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Polynesian Cultural Center Invites Guests To Go ‘Hands And Feet On’ With Coconut Tree Climbing

Polynesian Cultural Center Invites Guests To Go ‘Hands And Feet On’ With Coconut Tree Climbing

Eight New “Go Native!” Activities Open This Year

Laie, HI – April 1, 2011 – The Polynesian Cultural Center (PCC) is now offering guests the opportunity to kick off their shoes and climb a coconut tree, Samoan style!

Coconut tree climbing is one of eight new “Go Native!” activities that will be premiering throughout the year to entice guests to do as the natives do and actively participate in traditional Polynesian aspects of daily life from Pacific island cultures like Samoa, Tahiti and Hawaii. Other fun and adventurous activities include spear throwing, canoe paddling, umu (traditional Samoan above-ground oven) making and pareu (sarong) dying, just to name a few.

“For our guests, one of the most popular segments in our Samoan village presentation is the coconut tree climbing demonstration,” said Delsa Moe, Cultural Presentations Director for PCC. “Up until now, this has only been a demonstration, but due to guests’ high interest in participating we’ve decided to make coconut tree climbing available as an activity. Beyond being very fun, visitors also get to experience firsthand the amount of strength, dexterity and balance it takes to gather coconuts, which is a staple food in Samoa.”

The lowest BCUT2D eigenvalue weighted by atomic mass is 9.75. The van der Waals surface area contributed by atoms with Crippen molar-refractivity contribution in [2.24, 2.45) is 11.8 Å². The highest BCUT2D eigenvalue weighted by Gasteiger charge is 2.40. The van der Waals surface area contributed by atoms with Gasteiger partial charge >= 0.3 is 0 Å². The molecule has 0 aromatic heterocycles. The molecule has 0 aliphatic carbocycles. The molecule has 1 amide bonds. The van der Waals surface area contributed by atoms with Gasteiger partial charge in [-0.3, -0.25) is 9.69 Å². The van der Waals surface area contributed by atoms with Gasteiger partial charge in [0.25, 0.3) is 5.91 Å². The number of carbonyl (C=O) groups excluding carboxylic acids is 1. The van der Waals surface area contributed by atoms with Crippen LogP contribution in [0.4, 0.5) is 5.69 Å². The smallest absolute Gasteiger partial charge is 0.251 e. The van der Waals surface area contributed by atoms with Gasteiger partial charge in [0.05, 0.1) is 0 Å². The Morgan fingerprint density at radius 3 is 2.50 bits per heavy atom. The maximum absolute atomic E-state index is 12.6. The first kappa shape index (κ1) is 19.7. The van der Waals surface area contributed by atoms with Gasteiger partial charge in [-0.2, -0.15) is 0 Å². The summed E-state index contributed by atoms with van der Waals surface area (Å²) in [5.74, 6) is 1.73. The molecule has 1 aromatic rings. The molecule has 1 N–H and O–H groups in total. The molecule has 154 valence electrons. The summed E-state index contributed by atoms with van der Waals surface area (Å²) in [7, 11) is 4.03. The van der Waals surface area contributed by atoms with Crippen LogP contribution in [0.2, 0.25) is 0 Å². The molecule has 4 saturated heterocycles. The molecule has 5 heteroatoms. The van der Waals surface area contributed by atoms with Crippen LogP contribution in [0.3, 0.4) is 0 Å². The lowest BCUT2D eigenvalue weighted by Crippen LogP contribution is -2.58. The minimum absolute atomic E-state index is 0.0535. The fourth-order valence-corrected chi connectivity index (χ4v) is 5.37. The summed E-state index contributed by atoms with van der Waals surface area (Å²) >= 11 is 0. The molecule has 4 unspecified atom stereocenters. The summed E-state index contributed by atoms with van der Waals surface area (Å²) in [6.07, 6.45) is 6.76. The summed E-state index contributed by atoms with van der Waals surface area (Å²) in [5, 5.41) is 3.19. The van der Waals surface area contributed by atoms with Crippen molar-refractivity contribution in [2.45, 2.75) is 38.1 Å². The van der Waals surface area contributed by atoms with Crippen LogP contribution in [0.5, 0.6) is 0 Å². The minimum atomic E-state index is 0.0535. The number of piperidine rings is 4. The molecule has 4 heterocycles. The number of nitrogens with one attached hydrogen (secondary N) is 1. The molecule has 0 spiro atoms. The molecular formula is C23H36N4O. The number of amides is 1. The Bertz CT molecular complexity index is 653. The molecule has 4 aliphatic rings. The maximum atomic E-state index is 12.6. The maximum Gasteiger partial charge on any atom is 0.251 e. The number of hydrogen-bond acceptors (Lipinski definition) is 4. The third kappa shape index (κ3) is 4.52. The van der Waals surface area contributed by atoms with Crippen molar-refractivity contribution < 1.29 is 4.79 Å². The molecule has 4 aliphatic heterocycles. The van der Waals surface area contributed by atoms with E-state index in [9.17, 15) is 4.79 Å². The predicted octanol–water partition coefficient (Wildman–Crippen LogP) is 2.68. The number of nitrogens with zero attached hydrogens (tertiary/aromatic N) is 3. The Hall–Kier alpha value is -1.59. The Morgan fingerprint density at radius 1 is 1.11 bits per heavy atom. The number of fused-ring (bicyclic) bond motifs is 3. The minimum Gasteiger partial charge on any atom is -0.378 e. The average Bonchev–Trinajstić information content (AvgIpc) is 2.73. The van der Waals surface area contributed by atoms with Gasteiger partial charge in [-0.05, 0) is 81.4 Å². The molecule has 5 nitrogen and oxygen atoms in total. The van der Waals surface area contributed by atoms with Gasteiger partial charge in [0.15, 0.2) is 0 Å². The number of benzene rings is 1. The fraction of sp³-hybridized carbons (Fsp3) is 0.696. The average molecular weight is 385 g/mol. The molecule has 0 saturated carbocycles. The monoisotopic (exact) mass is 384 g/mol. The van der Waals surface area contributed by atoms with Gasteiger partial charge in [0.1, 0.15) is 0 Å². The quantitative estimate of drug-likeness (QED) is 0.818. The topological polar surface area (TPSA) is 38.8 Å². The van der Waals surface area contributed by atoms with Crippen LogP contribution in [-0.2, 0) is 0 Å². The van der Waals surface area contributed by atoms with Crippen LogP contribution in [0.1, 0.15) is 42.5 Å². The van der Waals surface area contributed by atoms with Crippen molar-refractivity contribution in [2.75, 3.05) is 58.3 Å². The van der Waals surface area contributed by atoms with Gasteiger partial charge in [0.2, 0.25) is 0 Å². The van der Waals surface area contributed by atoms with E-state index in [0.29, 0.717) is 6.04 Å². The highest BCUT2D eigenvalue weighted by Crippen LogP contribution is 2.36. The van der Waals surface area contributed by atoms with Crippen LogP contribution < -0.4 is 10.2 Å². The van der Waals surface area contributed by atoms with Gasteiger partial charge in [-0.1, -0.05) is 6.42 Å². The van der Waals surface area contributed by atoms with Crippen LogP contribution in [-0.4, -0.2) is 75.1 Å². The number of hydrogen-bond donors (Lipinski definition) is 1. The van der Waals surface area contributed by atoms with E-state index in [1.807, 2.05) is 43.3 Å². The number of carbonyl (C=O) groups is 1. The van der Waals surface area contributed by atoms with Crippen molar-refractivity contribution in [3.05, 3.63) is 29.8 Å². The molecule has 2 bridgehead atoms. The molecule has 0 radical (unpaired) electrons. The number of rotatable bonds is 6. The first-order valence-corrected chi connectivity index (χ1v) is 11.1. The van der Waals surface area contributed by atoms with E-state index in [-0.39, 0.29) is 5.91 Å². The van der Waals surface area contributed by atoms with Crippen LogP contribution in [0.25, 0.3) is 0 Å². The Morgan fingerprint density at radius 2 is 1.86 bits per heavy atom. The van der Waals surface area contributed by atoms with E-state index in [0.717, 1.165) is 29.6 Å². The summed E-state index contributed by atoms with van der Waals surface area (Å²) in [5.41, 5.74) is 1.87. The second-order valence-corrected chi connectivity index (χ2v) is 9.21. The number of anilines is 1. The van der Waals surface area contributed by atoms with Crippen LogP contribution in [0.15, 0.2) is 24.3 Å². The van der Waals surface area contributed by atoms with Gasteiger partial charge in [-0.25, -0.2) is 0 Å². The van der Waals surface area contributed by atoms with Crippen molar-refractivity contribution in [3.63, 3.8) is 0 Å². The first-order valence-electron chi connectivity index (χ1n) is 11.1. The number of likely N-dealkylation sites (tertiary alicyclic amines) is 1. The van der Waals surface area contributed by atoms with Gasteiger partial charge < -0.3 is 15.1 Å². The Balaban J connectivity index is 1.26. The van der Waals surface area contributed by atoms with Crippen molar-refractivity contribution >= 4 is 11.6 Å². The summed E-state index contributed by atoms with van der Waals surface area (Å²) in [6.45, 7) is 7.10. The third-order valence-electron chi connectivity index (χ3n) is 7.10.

Coconut tree climbing is held daily in the Samoan village. Guests remove their shoes and use their bare feet and hands to grip the trunk of the tree while attempting to climb towering coconut trees in a thrilling test of strength and courage. A safety harness will make the experience safe and fun for all skill levels. Traditionally, Samoan climbers only use a band of fabric twisted around their feet to secure and protect their feet as they scale the trees.

In Samoa, the coconut tree is known as the “tree of life” for its many uses from root to tip. The coconut itself offers sweet coconut juice, meat and milk, which are all essential ingredients in Samoan cooking; the shell can be used to construct household items and instruments; the husk can be made into rope. Coconut leaves provide roofing material and can be woven into a wide variety of objects, from floor mats to baskets. The tree trunk is used as a building material to make things like furniture. In addition, roots have been used for medicinal purposes throughout Samoan history. Though climbing coconut trees to harvest the nuts and leaves was originally a necessary part of daily life, in recent years it has also become a competitive sport.

For more information about the coconut tree climbing activity or other “Go Native!” activities, or to make reservations, visit www.Polynesia.com or call the PCC ticket office at (800) 1-844-572-2347 . On Oahu, call 293-3333.

Founded in 1963 as a non-profit organization, the Polynesian Cultural Center (PCC) has entertained more than 34 million visitors, while preserving and portraying the culture, arts and crafts of Polynesia to the rest of the world. In addition, the PCC has provided financial assistance to nearly 17,000 young people from more than 70 different countries while they attend Brigham Young University-Hawaii. As a non-profit organization, 100 percent of PCC’s revenue is used for daily operations and to support education.

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